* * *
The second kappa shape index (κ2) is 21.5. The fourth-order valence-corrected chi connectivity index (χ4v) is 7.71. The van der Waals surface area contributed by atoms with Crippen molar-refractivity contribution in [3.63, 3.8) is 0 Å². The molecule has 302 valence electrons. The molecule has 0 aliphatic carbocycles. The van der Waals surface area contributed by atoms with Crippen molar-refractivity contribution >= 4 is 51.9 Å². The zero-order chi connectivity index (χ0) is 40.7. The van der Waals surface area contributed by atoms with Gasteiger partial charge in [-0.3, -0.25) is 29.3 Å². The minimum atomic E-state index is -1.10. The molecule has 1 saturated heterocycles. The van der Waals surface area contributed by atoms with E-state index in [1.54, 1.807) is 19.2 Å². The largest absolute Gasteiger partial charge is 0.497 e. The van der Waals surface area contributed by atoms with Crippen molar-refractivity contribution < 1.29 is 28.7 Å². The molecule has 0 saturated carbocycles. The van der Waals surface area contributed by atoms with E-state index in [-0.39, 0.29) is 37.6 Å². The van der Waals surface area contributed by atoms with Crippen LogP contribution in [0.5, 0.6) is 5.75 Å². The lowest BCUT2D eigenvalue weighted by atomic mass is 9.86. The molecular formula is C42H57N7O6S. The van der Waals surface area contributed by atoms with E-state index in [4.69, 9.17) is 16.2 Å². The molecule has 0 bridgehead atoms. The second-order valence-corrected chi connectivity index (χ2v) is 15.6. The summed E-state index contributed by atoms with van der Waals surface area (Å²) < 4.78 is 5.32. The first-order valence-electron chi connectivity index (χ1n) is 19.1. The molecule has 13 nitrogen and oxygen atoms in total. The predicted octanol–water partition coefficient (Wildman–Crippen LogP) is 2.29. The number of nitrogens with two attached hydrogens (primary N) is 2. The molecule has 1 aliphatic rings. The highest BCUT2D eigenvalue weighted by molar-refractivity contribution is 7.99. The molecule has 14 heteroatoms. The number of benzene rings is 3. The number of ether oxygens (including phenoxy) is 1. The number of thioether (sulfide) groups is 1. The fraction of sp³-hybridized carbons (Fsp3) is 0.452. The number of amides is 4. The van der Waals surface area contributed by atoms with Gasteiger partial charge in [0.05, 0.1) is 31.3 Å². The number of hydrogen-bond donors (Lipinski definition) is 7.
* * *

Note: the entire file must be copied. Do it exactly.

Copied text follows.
The second kappa shape index (κ2) is 21.5. The fourth-order valence-corrected chi connectivity index (χ4v) is 7.71. The van der Waals surface area contributed by atoms with Crippen molar-refractivity contribution in [3.63, 3.8) is 0 Å². The molecule has 302 valence electrons. The molecule has 0 aliphatic carbocycles. The van der Waals surface area contributed by atoms with Crippen molar-refractivity contribution >= 4 is 51.9 Å². The zero-order chi connectivity index (χ0) is 40.7. The van der Waals surface area contributed by atoms with Gasteiger partial charge in [-0.3, -0.25) is 29.3 Å². The minimum atomic E-state index is -1.10. The molecule has 1 saturated heterocycles. The van der Waals surface area contributed by atoms with E-state index in [1.54, 1.807) is 19.2 Å². The largest absolute Gasteiger partial charge is 0.497 e. The van der Waals surface area contributed by atoms with Crippen molar-refractivity contribution < 1.29 is 28.7 Å². The molecule has 0 saturated carbocycles. The van der Waals surface area contributed by atoms with E-state index in [-0.39, 0.29) is 37.6 Å². The van der Waals surface area contributed by atoms with Crippen LogP contribution in [0.5, 0.6) is 5.75 Å². The lowest BCUT2D eigenvalue weighted by atomic mass is 9.86. The molecular formula is C42H57N7O6S. The van der Waals surface area contributed by atoms with E-state index in [4.69, 9.17) is 16.2 Å². The molecule has 0 bridgehead atoms. The second-order valence-corrected chi connectivity index (χ2v) is 15.6. The summed E-state index contributed by atoms with van der Waals surface area (Å²) < 4.78 is 5.32. The first-order valence-electron chi connectivity index (χ1n) is 19.1. The molecule has 13 nitrogen and oxygen atoms in total. The predicted octanol–water partition coefficient (Wildman–Crippen LogP) is 2.29. The number of nitrogens with two attached hydrogens (primary N) is 2. The molecule has 1 aliphatic rings. The highest BCUT2D eigenvalue weighted by molar-refractivity contribution is 7.99. The molecule has 14 heteroatoms. The number of benzene rings is 3. The number of ether oxygens (including phenoxy) is 1. The number of thioether (sulfide) groups is 1. The fraction of sp³-hybridized carbons (Fsp3) is 0.452. The number of amides is 4. The van der Waals surface area contributed by atoms with Gasteiger partial charge in [0.05, 0.1) is 31.3 Å². The number of hydrogen-bond donors (Lipinski definition) is 7.